…blogs Sarah West:
At the end of 2011 the International HIV/AIDS Alliance commissioned a public perceptions survey[i] to understand the British public’s awareness of the HIV/AIDS situation in the developing world. It revealed some interesting results.
Maintain government HIV/AIDS spending and support women
Nearly three quarters (73%) of the British public think it is important that the UK government maintain its spending on HIV programmes overseas, this is despite the tough economic times. Furthermore, three quarters of people (76%) believe that HIV positive women should have the right to have children born free of HIV and over half (60%) are keen for the UK government to give aid to help women in developing countries to give birth to children without HIV.
As the numbers of women living with HIV has increased in every region of the world these findings reinforce the need to act decisively on the available scientific know-how and the evidence of strong community involvement in order to deliver effective HIV programmes for women.
Limited awareness of progress
One area for concern is the lack of awareness among the British public about the positive developments there have been in the HIV response. Most people think that the problem of HIV/AIDS in developing countries has either stayed the same (39%) or got worse (33%) over the last few years and only one in five (18%) think it has got better over the last few years.
Despite the huge increase in the numbers of people who can now access treatment only one quarter (28%) of the public think most people in developing countries can do so.
In fact, thanks in part to UK leadership and public interest, since the 2005 Gleaneagles commitment to ‘Make Poverty History’ the number of poor people receiving life saving treatment has increased from less than half a million to over 6 million.
People are however slightly more optimistic about the future and a larger proportion (26%) think it will get better over the next few years. It is young people and those from ethnic minorities who are most likely to be positive about the past and the future.
In spite of recent publicity and some high profile campaigns on the prevention of mother to child transmission (PMTCT) of HIV the public are unclear whether there are effective ways to prevent passing HIV to babies. 41% think there are effective ways of preventing transmission of HIV from mother to child, compared to 47% who do not.
Whether they believe treatment is available or not, the majority (63%) think HIV positive women can’t access treatment to prevent mothers passing HIV to their children.
Communicating success is key
The survey highlighted that 55% of the public wanted to hear more about HIV/AIDS, primarily those who were younger but it is important to be aware that this still leaves 45% of the British public who do not necessarily want to know more about it, even though they may care about the issue.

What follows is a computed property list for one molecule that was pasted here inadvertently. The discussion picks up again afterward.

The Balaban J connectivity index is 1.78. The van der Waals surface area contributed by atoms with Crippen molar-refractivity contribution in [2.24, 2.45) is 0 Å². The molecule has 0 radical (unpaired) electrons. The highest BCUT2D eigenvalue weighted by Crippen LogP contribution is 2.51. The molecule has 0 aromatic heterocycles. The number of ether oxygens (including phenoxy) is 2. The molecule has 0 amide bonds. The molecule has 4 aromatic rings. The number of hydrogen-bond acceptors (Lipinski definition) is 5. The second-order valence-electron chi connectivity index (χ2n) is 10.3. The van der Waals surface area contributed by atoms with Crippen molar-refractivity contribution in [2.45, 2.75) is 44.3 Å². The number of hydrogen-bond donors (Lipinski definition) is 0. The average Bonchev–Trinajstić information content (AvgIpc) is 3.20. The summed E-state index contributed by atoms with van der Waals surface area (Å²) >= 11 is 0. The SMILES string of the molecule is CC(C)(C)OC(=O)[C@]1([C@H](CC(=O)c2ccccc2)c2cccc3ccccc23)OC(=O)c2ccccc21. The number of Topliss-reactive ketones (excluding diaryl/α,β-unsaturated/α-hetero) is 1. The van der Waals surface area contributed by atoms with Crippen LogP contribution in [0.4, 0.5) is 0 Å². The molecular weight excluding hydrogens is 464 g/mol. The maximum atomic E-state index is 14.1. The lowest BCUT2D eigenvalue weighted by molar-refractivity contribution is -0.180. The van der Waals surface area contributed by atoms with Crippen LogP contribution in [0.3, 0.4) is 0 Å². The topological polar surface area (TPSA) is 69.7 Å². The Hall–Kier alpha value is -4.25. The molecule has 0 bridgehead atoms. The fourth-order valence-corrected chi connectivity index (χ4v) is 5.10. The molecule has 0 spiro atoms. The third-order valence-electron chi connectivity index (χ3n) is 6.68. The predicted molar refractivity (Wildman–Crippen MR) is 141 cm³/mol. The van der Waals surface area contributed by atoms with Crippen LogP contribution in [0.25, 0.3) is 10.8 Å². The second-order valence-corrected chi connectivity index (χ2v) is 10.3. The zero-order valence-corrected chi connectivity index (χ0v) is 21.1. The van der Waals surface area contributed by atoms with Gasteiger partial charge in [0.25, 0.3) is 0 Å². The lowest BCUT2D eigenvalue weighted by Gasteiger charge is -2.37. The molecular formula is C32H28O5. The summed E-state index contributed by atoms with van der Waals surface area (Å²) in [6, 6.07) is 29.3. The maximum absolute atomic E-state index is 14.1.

Collectively, we are making a significant difference in preventing new infections, providing treatment and reducing the numbers of people dying from AIDS related illnesses. It would be useful to engage the British public so they are aware that the HIV/AIDS interventions overseas are making a difference.
UK government should capitalise on this public support
The UK’s contribution to the global HIV/AIDS response is critical and there is clearly widespread support from the British public to continue this work.
Despite this evident public support the UK government is decreasing its bilateral funding for HIV by up to 30% over the coming years. This is exacerbated by the current $2billion funding shortfall in donor contributions to the Global Fund to Fight AIDS, TB and Malaria which is already having an impact on countries ability to maintain the steady progress that is being made in tackling HIV and could cost millions of lives.
It is important that the UK government capitalises on this public support and continues to demonstrate political leadership in the global HIV/AIDS response by ensuring that HIV continues to be a priority for theUK, doubling theUKcontribution to the Global Fund and working hard to ensure that other donor governments increase their contributions to the Fund.
Now is not the time to take the foot off the accelerator. The clock is ticking. Millions of lives are at stake and the British public is interested.
[i] Ipsos MORI interviewed a representative quota sample of 1004 adults in Great Britain aged 15 and over. Face-to-face interviews were conducted in-home between 4th and 10th November 2011. Data are weighted to the known population profile ofGreat Britain (aged 15 and over).